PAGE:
Part of this exercise is aimed at demonstrating black & white photographic technique, however I’m also hoping to show how different angles at the same location can result in significantly different photos.
Also, that it’s possible to make interesting photos in difficult lighting situations, if you apply a creative approach to your photography.
I’m done here yet! To be continued on another day.
The other morning in Stafford Springs, Connecticut, I exposed this view of New England Central’s northward freight that runs daily from Willimantic, Ct., to Palmer, Massachusetts.
The train was coming hard out of a clear morning sun. Using a Leica IIIA fitted with a Nikkor 35mm screw-mount lens, I exposed this view on Foma Retropan 320.
Retropan is a comparatively coarse grain emulsion that offers a distinctly different range of tones than expected with Ilford HP5, Kodak Tri-X, or other black & white films in the same sensitivity range.
It also produces a characteristic halo-effect in bright highlight areas.
I processed the film more or less as recommended using Foma’s specially formulated Retro Special Developer, and then scanned it with an Epson V750 Pro flatbed scanner. I made minor adjustments to contrast in Lightroom.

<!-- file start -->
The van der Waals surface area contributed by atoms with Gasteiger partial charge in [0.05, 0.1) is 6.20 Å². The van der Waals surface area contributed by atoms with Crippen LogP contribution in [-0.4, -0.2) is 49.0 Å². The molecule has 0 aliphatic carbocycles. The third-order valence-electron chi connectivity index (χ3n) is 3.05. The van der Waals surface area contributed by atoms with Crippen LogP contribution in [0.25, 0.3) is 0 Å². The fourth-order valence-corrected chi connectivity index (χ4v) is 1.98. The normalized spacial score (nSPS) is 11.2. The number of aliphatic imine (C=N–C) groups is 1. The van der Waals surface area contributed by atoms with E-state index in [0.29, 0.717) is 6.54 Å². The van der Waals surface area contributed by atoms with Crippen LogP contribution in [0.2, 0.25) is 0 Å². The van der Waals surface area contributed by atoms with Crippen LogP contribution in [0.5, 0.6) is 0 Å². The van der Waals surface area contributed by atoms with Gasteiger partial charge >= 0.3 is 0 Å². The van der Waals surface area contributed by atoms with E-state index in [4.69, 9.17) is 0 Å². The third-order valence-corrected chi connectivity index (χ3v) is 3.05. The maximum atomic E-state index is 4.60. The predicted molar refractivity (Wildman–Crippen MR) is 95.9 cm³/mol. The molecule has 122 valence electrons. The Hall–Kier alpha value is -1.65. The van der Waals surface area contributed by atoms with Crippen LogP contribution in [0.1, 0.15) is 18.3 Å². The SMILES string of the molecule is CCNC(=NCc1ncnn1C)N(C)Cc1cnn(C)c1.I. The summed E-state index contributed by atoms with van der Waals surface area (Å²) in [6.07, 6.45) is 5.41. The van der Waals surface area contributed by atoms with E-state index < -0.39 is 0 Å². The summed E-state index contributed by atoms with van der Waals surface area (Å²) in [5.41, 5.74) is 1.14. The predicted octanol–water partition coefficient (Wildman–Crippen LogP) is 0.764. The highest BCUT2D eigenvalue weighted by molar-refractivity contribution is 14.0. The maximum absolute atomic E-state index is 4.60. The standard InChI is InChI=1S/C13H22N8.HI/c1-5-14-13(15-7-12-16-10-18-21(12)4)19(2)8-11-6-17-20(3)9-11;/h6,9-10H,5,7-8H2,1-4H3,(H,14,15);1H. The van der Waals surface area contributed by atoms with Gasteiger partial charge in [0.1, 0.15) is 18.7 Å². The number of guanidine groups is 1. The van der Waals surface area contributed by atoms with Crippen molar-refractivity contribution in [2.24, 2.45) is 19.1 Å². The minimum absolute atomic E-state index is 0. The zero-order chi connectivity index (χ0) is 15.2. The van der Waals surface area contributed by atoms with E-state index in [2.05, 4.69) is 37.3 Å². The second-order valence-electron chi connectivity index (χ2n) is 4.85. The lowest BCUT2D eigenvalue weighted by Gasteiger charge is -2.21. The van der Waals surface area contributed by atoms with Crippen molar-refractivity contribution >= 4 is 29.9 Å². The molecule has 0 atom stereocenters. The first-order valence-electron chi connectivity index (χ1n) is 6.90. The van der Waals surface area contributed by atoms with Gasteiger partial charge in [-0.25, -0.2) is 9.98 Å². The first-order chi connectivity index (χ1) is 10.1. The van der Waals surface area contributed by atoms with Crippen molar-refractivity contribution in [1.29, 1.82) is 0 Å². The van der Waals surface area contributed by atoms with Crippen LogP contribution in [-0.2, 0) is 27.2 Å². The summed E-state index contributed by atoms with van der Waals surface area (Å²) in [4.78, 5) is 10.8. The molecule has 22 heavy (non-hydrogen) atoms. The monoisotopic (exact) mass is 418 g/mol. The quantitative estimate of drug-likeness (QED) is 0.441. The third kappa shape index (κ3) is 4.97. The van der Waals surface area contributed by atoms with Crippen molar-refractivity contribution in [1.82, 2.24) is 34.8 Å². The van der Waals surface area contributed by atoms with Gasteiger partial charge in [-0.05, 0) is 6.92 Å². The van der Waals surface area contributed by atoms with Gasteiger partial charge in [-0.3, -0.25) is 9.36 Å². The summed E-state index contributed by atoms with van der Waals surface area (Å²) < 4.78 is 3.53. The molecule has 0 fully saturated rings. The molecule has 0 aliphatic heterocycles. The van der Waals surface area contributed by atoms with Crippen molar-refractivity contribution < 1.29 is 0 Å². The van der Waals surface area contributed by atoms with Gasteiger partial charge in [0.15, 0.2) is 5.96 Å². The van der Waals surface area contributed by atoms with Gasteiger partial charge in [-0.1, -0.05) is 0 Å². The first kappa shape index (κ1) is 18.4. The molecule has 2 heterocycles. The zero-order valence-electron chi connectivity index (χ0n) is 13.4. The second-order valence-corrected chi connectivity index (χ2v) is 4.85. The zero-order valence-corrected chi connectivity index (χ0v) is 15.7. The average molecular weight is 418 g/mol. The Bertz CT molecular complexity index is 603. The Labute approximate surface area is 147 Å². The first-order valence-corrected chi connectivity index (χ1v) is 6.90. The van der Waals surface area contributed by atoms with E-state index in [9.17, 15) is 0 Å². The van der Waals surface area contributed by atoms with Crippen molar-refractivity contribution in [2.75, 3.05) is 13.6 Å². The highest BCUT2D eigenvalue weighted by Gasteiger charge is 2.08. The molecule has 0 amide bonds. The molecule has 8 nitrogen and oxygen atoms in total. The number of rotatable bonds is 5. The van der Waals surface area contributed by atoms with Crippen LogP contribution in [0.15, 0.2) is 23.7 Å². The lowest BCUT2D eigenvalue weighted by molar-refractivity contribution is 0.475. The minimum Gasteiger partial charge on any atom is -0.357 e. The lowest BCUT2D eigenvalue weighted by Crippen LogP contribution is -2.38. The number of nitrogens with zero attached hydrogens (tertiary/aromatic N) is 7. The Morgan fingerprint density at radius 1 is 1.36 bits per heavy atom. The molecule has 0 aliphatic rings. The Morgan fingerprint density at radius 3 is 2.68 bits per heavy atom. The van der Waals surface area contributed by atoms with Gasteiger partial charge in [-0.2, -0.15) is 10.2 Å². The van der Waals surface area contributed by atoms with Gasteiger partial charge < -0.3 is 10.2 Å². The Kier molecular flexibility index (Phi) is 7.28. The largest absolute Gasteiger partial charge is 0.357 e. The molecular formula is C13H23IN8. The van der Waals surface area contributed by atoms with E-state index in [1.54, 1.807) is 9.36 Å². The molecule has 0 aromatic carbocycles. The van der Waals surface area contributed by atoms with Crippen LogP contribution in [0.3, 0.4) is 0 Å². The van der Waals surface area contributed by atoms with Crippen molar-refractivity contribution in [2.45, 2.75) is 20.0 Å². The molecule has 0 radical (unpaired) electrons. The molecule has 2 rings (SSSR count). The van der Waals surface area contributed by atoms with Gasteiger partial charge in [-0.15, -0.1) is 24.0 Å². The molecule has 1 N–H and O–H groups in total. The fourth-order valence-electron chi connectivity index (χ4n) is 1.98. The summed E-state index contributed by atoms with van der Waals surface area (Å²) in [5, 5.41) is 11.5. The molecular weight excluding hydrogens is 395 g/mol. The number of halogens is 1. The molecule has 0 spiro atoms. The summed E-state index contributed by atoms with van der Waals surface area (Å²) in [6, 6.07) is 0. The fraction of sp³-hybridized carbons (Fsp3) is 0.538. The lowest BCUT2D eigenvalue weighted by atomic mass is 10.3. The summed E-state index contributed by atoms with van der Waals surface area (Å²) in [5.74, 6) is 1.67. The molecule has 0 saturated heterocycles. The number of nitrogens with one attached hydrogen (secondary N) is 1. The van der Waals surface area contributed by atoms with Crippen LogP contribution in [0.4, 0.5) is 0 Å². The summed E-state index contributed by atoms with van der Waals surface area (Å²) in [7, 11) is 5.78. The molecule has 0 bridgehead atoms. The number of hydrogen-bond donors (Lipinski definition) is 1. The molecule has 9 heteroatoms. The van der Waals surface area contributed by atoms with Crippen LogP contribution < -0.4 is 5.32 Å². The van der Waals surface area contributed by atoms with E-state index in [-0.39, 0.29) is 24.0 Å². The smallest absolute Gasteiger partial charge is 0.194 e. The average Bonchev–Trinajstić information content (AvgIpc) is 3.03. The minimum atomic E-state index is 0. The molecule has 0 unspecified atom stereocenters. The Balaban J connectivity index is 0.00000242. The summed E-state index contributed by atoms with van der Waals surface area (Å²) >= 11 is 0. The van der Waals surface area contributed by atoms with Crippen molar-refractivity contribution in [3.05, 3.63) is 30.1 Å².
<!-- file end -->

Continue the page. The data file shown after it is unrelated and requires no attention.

As I anticipated, my results from this experiment are more pictorial than literal.
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The familiar sound of 645 thunder down in the valley spurred me into action.
A southward New England Central freight was climbing Stateline Hill in Monson, Massachusetts. This is an old routine (and yes, I’ve written about this before.)
When I hear a train coming through Monson, I have a few minutes to get organized. In this instance, a brilliant clear blue dome with nice morning light was the deciding consideration.
En route, I heard the southward train get its ‘paper’ (radio–issued track authority) to proceed toward Willimantic, Connecticut. In this instance, I was alerted to the location of the train; south of milepost 55 (near the Massachusetts-Connecticut state line).
I headed for my preferred spot in downtown Stafford Springs, Connecticut south of milepost 49.
One advantage of Stafford Springs is that the railroad makes an east-west twist through the village on its otherwise north-south run. This favors the morning light for a southward train.